I think it comes down to this: are you uncomfortable with either (a) lying enough to get them off of your case/telling them enough to make hem think you are Christian to change the topic, or (b) willing to ask that the topic not be brought up, perhaps stating you don’t like the topic because it makes you uncomfortable (and you can tell hem anything else you want as well, including that you have been acquainted with Christianity but it wasn’t for you…but that might spur a long conversation). You could go all out and just come all out…but I don’t know if that is worth it (or possible) to you.

    If you don’t want to do either, and I would completely understand (lying is uncomfortable and so can honesty in relationships you don’t want to invest much else into), I would shop around. While the situation may be similar elsewhere, it may not be as bad. Worth the try! Please let us know what happens!

    Liked by 1 person

    1. Thank you, I appreciate the sympathy. I guess I have been content to pass as Christian before now. If I asked them not to talk about religion, I don’t know if they’d be okay with that, considering how often it comes up. I think we’d have a room full of uncomfortable people instead of just one uncomfortable person, and besides, I don’t necessarily think it’s fair of me to make that request of mostly perfect strangers. As for coming all the way out, like I mentioned above, that would turn it into actual torture. There are one or two other places in Crawfordville (although I’m not expecting the situation to be vastly different as long as I’m staying in my little town to get my hair done). There are plenty of places in Tallahassee, not just the one I paid $100 for a cut and color before, but I haven’t had the motivation to try them all out before, but I’m getting there fast. I will keep you all posted!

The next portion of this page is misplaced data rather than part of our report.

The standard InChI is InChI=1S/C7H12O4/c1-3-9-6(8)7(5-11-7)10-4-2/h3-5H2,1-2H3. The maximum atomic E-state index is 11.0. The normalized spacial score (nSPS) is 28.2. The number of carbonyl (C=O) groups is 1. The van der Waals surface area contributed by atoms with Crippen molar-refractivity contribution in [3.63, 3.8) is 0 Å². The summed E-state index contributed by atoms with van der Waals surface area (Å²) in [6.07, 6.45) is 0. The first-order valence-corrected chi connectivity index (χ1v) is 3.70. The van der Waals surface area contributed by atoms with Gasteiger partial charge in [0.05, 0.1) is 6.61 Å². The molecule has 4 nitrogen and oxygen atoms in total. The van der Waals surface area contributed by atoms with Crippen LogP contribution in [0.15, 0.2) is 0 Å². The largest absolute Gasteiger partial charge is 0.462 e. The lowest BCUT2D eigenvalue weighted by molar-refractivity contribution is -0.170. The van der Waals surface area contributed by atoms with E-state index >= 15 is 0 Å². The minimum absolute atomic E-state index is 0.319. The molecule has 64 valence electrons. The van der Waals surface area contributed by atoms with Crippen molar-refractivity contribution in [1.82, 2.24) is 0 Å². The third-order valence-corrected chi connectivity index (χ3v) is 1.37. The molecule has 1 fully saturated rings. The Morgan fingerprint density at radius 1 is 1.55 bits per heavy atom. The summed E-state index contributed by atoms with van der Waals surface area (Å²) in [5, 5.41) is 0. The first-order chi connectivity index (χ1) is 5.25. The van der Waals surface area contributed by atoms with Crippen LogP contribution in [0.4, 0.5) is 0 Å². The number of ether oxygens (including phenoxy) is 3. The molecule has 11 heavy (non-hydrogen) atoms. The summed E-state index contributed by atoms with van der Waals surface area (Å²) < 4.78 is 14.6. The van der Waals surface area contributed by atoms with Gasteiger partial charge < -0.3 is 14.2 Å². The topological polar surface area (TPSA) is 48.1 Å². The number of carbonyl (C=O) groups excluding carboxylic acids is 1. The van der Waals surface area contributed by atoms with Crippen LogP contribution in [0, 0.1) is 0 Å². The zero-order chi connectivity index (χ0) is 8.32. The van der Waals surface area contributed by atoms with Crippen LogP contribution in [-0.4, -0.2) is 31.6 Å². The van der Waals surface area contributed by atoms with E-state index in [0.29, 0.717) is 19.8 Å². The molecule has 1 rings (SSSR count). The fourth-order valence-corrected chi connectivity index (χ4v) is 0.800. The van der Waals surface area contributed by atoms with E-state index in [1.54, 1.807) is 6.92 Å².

3. My first thought would be yeah, go to another hairdresser, but I’m fortunate to live in a place where that’s possible and it sounds a little more challenging for you. I’ve had some good conversations with hairdressers and I’m partial to going to a place where you always see the same person.

    I don’t know much about coloring hair, but I do know someone who does her own and thinks it’s great (and does a great job). Would that be an option for you?

    I’m also wondering if it’s an option to engage her in a real conversation. You know, something like, “yes, I’ve read the Bible,” and then answering her follow-up question honestly. Sometimes I can say, “I’m not a Christian” and people will accept that. But it depends on the environment, of course.

    Liked by 2 people

    1. I can’t do my own hair coloring because of my back issues; bending down to put my head in a sink is a very uncomfortable thing for me. I have to have it done professionally.

      As for telling her the truth, I hesitate. I think she’s picked up on the fact that I’m not as religious as she is; she’s seen me get uncomfortable when she says, “Have a blessed day,” for instance. If I ever said, “I’m not Christian” in that environment, I just envision daggers of hate being directed toward me for the next hour and a half or however long I’m there, and then it becomes actual torture instead of approximating torture.

      I am leaning strongly toward trying somewhere else in two months. If all else fails, I can go back to the shop I last used in Tallahassee, but then I’m paying $30 more for what I just had done. Maybe in two months I’ll actually be bringing in an income and that will be a possibility. We’ll see what happens.